If you missed them, part one of this discussion is here. and part two is here.
Part Three of our discussion will address my preferences for backgrounds. You can skip this step if you dont care what the coin is laying on in your photos and many perfectly good photographers take the attitude that the photo is of the coin and there is no reason to care about the rest. This is a matter of choice. I prefer backgrounds that are an even black or an even white. Following that, I can accept an even gray or any other unobtrusive color. For my images below I hve used black white and red (which I consider to be totally imappropriate for coins but, as I said, this is a matter of choice. My first image shows my camera rig based on an old photo enlarger frame which you will not have but the background ideas presented can be adapted to any camera support including one like I presented on the first page of this discussion. The coin is supported on a piece of glass sitting on top of a white box (I use an old refrigerator vegetable tray but you can use whatever is convenient including a cardboard box. The glass should be clear and colorless. While clean glass is nice, it is possible to raise the coin a bit above the glass on a small section of dowel rod (or CDR spindle as I showed in part one) so any dust and smears will be out of focus. Below the photo is a caption explaining each of the images (all of the same coin - a Thracian Provincial of Caracalla).
|On the top row left is the out of camera result (cropped just to a square containing the coin). The background is sort of white and shows a few out of focus dust spots rather faintly. Just below it is the same thing but with the white paper background replaced with a piece of red. Darker colors (like red) show the dirt spots much more clearly than the white including one at about 2 o'clock that would have been nice to wipe off the glass before shooting!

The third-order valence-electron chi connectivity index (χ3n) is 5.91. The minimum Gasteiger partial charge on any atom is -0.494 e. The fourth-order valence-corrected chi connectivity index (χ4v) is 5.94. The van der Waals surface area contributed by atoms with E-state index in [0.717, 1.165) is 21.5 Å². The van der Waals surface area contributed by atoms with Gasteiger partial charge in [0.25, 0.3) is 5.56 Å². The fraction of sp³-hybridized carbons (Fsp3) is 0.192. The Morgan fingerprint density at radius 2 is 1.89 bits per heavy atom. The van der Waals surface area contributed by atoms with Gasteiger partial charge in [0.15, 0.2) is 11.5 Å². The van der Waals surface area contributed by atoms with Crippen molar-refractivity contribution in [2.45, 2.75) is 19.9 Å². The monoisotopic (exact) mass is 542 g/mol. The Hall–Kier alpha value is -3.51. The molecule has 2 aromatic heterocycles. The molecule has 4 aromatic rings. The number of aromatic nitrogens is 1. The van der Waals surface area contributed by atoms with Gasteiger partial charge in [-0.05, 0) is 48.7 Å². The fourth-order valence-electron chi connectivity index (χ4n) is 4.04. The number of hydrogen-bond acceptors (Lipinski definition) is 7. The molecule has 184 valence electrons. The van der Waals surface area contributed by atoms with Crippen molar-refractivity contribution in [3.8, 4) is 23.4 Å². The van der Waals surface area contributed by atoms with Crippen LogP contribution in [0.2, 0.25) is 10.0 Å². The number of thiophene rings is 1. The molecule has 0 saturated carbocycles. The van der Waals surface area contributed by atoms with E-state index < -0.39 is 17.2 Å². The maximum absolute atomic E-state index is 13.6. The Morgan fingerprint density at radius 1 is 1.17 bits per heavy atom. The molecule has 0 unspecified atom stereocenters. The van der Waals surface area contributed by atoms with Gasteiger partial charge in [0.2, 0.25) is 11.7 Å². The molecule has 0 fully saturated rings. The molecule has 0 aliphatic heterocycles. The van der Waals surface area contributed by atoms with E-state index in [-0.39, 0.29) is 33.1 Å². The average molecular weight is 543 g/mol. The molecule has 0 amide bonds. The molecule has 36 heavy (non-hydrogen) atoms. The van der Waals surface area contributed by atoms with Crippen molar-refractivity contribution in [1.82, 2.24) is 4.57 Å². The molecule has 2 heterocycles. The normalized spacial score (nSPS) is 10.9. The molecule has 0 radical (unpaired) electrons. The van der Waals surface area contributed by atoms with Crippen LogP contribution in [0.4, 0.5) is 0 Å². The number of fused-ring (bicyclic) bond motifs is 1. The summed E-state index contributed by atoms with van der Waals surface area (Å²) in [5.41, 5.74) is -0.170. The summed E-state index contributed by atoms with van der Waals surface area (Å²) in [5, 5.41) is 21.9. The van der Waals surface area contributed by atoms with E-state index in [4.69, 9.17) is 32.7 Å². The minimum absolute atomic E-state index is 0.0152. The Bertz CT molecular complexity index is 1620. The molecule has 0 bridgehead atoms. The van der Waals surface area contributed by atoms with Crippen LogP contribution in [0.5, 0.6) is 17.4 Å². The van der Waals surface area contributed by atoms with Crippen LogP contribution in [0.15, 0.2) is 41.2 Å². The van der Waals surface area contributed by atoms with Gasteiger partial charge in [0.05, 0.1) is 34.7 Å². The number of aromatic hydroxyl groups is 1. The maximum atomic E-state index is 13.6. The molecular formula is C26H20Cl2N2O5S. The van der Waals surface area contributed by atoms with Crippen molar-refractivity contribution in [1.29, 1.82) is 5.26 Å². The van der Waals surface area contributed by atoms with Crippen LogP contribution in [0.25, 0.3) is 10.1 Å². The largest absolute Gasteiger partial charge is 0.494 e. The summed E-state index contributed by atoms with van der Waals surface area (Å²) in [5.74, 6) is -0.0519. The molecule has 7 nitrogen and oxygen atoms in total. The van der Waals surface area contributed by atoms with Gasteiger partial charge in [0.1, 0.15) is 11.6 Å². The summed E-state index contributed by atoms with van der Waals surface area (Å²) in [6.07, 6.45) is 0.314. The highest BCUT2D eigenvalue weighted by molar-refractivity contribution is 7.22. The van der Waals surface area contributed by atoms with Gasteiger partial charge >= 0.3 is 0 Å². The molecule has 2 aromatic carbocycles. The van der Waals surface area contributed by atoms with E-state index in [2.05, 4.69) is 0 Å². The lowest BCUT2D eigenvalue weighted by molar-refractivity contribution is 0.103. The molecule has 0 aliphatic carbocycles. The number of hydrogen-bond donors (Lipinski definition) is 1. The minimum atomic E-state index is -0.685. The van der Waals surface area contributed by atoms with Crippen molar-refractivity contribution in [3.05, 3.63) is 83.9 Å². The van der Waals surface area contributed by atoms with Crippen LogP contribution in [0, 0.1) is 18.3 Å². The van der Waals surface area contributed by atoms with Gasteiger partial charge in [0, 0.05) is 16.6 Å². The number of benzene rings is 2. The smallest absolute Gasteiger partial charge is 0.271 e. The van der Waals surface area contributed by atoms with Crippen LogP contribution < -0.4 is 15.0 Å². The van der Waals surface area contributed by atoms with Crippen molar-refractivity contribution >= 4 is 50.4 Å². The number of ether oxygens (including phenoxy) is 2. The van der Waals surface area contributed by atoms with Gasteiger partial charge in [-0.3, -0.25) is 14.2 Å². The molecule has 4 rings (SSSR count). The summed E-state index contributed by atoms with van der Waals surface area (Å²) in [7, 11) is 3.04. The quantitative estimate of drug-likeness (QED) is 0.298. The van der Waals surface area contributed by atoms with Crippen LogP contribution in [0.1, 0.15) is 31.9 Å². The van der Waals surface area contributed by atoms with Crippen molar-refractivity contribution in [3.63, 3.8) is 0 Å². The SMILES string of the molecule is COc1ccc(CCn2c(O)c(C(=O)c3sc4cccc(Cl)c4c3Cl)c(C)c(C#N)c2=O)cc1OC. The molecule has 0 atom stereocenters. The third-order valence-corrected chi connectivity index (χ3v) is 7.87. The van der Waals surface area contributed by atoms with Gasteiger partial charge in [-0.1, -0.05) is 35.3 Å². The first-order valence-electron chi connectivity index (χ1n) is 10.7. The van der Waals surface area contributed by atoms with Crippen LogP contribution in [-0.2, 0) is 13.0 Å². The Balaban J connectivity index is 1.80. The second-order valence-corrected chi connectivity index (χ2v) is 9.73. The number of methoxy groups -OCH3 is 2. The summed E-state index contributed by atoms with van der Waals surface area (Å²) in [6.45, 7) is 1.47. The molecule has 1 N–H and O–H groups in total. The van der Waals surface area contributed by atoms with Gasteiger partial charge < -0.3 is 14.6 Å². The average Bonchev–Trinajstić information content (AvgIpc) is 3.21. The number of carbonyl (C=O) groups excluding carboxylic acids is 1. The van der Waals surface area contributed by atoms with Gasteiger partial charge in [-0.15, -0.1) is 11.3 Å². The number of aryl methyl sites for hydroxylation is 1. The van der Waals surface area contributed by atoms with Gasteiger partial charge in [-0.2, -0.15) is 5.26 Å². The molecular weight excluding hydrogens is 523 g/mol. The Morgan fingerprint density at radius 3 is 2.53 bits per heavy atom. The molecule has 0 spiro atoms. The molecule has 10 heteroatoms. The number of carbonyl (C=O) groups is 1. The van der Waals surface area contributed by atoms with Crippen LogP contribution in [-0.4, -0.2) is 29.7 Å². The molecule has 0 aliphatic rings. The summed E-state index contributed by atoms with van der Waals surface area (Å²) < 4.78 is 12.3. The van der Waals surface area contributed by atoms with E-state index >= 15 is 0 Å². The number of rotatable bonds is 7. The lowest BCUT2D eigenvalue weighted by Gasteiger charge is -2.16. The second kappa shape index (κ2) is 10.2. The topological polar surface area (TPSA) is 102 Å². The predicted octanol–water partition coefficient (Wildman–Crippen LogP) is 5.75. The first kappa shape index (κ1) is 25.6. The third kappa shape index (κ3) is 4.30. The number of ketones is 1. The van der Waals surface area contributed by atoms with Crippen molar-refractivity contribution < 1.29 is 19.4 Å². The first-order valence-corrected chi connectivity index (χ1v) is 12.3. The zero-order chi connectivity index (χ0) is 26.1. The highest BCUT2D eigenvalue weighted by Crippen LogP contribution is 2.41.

Using Adobe Photoshop Elements very handy Magic Wand selection tool, I selected all of the background in one click on the white and one click plus a couple additions of bad spots on the red. Here is where you are rewarded by making the effort to shoot the background evenly and out of focus. Certainly you might just lay the coin on a piece of paper and shoot but the process of selecting all the background and none of the coin would be harder. After selecting, I made the second images from the left by using the 'average' tool which blended all the irregularities into one tone (sort of white above or red below).
The third image is one step farther where the selected background is replaced by pure white or any other color (here blue). The right column top shows the white background replaced with pure black BUT it shows a problem. When using the selection tools you need to be careful on the settings so you don't leave a little rim of unwanted color around the coin. This is on the pure white images as well but it is not easily seen because of the small difference between the original white and pure white. The left half of the black image shows the result with the Magic Wand set normally while the right half had the additional care taken to remove 2 pixels more from the background (and possibly into the coin a pixel here and there) so there is no white ring around the image.